in The European Union in Africa
Abstract only
The social dimension of EU–Africa relations
Jan Orbie

social rights’ are explicitly considered as part of the ‘essential elements’ of the agreement, standing on an equal footing with the principles of human rights, democracy and the rule of law. Thus, the incorporation of the ILO’s CLS into the ‘essential elements’ is an important confirmation of their human rights status. This implies not only that these labour standards can be the subject of a structured political dialogue between the EU and an ACP country, but also that substantial violations of these principles could lead to consultations and, eventually, ‘appropriate

in The European Union in Africa
Security and complex political emergencies instead of development
Gorm Rye Olsen

themselves, as such endeavours might contribute to the creation of a common European identity. As a consequence of both these purposes, European foreign policy initiatives towards Africa in reality would become symbolic policy. European development aid to Africa As outlined above, development aid is the first of three important dimensions to be analysed. This section presents the main changes in EU aid to Africa during the 1990s. As a starting point, there is no doubt that development aid was the most important policy instrument in Europe’s relations with the ACP countries

in EU development cooperation
Normative power or realist interests?
Gordon Crawford

society’ from 2007 to 2009 in all ACP countries.7 This expenditure category captures all human rights and democracy assistance, but also includes expenditure on other significant areas such as government capacity building and development NGOs. Therefore, despite being relatively low, these percentages are 148 Policies and partnerships Table 8.1. Government and civil society expenditure in ACP countries Year % of total expenditure 2007 2008 2009 15.65% 8.11% 11.85% Sources: European Commission (2008: 168); European Commission (2009a: 162); European Commission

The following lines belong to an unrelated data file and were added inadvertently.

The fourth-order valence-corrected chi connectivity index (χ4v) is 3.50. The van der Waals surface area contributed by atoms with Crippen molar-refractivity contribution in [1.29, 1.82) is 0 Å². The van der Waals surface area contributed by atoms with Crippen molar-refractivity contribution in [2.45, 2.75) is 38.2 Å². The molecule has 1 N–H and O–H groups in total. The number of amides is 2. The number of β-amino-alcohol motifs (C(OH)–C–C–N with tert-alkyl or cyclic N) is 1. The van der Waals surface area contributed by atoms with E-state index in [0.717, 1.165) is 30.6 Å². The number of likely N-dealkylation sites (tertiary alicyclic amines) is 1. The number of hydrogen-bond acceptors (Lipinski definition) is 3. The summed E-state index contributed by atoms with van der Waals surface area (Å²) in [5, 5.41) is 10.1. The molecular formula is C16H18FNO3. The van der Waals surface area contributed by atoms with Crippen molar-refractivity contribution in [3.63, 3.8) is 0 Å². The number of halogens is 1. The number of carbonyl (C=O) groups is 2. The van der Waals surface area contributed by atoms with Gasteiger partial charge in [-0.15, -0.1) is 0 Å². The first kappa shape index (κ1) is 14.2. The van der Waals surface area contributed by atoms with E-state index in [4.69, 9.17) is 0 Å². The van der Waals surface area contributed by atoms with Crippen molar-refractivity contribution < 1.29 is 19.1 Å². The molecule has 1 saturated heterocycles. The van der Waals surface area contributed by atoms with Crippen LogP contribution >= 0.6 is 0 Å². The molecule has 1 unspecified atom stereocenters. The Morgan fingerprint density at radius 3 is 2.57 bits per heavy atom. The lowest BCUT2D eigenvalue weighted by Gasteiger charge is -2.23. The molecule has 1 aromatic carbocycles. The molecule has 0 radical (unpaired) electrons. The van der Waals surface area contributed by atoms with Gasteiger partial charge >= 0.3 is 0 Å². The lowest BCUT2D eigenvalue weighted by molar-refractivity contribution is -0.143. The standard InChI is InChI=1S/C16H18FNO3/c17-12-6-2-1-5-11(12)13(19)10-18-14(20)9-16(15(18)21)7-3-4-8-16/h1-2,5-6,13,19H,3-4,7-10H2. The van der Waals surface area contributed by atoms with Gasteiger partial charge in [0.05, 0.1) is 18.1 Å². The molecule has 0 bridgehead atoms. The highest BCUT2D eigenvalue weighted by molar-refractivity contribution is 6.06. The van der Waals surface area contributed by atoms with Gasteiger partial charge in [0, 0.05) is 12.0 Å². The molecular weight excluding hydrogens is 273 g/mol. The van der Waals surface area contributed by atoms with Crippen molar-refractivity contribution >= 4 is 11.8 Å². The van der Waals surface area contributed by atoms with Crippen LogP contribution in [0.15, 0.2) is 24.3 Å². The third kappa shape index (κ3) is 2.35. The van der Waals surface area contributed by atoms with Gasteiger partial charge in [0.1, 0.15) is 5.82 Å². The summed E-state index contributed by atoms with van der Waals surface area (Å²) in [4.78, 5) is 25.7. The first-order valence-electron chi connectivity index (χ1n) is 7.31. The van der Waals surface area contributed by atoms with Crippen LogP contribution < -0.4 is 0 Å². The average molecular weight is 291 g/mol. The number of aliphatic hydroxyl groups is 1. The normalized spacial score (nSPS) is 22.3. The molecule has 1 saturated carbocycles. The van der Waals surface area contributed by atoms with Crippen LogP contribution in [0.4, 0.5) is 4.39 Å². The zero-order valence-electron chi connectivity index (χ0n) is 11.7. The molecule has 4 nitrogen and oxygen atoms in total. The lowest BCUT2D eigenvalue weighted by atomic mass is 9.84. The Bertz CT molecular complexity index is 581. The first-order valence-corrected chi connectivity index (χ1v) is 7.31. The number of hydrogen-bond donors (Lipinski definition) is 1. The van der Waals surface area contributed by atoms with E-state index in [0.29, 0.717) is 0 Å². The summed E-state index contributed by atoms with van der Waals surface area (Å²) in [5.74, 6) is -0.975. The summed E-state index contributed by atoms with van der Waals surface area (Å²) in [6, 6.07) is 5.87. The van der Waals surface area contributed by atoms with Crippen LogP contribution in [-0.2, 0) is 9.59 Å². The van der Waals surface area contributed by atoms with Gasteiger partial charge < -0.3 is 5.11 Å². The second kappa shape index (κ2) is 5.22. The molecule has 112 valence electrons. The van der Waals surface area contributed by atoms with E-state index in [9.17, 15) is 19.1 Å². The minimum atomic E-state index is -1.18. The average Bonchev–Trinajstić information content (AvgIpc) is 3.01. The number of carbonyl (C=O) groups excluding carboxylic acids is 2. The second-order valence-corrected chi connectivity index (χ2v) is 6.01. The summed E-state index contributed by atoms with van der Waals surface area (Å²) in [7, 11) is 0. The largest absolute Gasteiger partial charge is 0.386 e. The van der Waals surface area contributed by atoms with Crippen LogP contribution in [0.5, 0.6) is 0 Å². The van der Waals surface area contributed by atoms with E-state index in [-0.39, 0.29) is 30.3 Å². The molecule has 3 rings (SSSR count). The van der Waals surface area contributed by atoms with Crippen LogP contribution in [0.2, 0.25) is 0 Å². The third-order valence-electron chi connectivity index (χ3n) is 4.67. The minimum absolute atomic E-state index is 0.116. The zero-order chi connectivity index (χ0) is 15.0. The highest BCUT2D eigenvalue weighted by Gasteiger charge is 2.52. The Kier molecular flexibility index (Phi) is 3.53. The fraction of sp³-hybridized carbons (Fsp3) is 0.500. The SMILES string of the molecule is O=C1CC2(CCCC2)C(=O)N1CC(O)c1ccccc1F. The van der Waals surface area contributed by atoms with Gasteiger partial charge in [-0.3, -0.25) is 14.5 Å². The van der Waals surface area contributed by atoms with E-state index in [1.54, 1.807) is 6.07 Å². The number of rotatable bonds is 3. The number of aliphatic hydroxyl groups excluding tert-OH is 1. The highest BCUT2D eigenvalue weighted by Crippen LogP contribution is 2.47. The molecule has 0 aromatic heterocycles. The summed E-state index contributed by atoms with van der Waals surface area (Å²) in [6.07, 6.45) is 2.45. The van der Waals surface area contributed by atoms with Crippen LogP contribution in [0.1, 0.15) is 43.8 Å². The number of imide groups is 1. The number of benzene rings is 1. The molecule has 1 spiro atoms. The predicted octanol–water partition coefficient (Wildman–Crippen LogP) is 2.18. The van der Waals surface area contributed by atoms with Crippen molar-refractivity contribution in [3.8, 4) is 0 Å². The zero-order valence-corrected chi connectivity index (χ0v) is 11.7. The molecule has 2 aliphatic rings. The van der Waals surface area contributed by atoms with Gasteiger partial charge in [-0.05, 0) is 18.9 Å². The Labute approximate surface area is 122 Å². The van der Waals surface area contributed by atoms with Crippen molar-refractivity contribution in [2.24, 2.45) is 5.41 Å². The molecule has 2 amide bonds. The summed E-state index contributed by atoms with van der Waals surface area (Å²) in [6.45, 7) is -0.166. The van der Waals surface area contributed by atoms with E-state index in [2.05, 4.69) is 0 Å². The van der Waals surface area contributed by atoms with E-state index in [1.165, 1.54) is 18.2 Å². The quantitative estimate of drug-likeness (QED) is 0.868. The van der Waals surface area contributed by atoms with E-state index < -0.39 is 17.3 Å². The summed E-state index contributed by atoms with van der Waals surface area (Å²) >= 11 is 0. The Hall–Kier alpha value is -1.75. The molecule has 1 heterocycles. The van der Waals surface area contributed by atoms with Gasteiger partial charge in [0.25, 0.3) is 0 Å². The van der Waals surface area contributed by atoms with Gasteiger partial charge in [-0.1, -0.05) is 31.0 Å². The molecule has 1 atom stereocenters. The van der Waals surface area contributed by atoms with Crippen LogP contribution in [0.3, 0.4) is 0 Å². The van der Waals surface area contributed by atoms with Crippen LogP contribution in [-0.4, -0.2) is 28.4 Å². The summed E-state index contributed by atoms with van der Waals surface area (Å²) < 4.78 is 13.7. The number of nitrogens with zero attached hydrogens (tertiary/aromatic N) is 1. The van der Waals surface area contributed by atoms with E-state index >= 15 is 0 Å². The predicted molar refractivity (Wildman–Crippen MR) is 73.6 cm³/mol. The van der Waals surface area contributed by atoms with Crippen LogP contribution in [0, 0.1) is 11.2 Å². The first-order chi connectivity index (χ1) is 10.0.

in The European Union in Africa
Arantza Gomez Arana

1996; Ayuso 1996). This programme lasted for a period of four years and focused on non-associated developing countries and the distribution of funding, which was set around 75% for Asia, 20% for Latin America and 5% for African countries. When Denmark, the UK and Ireland became members of the EU in 1973, it prompted discussions about the EU’s external relations which had previously been ignored due to French pressure (Ayuso 1996; De Pablo Valenciano and Carretero Gomez 1999). However, pressure from the UK blocked the decision on the budget for ACP countries until a

in The European Union's policy towards Mercosur: